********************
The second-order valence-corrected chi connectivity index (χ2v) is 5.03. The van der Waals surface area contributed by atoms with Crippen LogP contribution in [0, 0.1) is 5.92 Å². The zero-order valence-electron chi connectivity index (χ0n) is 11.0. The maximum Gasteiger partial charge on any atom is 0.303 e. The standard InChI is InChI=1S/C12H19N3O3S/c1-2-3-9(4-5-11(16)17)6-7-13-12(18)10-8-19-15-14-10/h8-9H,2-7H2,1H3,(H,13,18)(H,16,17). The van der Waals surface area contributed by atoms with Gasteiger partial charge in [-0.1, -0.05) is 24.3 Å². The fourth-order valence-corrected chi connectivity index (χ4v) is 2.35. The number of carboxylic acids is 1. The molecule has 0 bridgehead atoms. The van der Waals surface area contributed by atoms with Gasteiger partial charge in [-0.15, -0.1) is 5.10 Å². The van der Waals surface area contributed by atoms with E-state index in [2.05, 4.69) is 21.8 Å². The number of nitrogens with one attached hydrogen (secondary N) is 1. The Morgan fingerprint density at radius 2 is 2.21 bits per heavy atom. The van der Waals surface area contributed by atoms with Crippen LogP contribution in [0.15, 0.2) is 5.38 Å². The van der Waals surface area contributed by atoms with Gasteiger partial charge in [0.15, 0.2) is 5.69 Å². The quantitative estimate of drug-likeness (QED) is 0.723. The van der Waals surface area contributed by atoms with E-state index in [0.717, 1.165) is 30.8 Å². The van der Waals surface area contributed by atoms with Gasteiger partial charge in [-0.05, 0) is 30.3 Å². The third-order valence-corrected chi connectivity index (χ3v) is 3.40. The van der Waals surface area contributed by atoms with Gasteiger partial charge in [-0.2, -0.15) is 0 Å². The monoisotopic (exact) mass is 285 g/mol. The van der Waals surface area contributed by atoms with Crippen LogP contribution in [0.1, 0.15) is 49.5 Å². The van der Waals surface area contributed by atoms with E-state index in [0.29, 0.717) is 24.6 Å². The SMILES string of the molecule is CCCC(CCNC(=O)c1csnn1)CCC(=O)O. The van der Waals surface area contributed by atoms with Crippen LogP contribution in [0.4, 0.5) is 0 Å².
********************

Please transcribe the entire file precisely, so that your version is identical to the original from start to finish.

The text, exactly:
The second-order valence-corrected chi connectivity index (χ2v) is 5.03. The van der Waals surface area contributed by atoms with Crippen LogP contribution in [0, 0.1) is 5.92 Å². The zero-order valence-electron chi connectivity index (χ0n) is 11.0. The maximum Gasteiger partial charge on any atom is 0.303 e. The standard InChI is InChI=1S/C12H19N3O3S/c1-2-3-9(4-5-11(16)17)6-7-13-12(18)10-8-19-15-14-10/h8-9H,2-7H2,1H3,(H,13,18)(H,16,17). The van der Waals surface area contributed by atoms with Gasteiger partial charge in [-0.1, -0.05) is 24.3 Å². The fourth-order valence-corrected chi connectivity index (χ4v) is 2.35. The number of carboxylic acids is 1. The molecule has 0 bridgehead atoms. The van der Waals surface area contributed by atoms with Gasteiger partial charge in [-0.15, -0.1) is 5.10 Å². The van der Waals surface area contributed by atoms with E-state index in [2.05, 4.69) is 21.8 Å². The number of nitrogens with one attached hydrogen (secondary N) is 1. The Morgan fingerprint density at radius 2 is 2.21 bits per heavy atom. The van der Waals surface area contributed by atoms with Crippen LogP contribution in [0.15, 0.2) is 5.38 Å². The van der Waals surface area contributed by atoms with Gasteiger partial charge in [0.15, 0.2) is 5.69 Å². The quantitative estimate of drug-likeness (QED) is 0.723. The van der Waals surface area contributed by atoms with E-state index in [0.717, 1.165) is 30.8 Å². The van der Waals surface area contributed by atoms with Gasteiger partial charge in [-0.05, 0) is 30.3 Å². The third-order valence-corrected chi connectivity index (χ3v) is 3.40. The van der Waals surface area contributed by atoms with Gasteiger partial charge in [-0.2, -0.15) is 0 Å². The monoisotopic (exact) mass is 285 g/mol. The van der Waals surface area contributed by atoms with Crippen LogP contribution in [0.1, 0.15) is 49.5 Å². The van der Waals surface area contributed by atoms with E-state index in [0.29, 0.717) is 24.6 Å². The SMILES string of the molecule is CCCC(CCNC(=O)c1csnn1)CCC(=O)O. The van der Waals surface area contributed by atoms with Crippen LogP contribution in [0.4, 0.5) is 0 Å².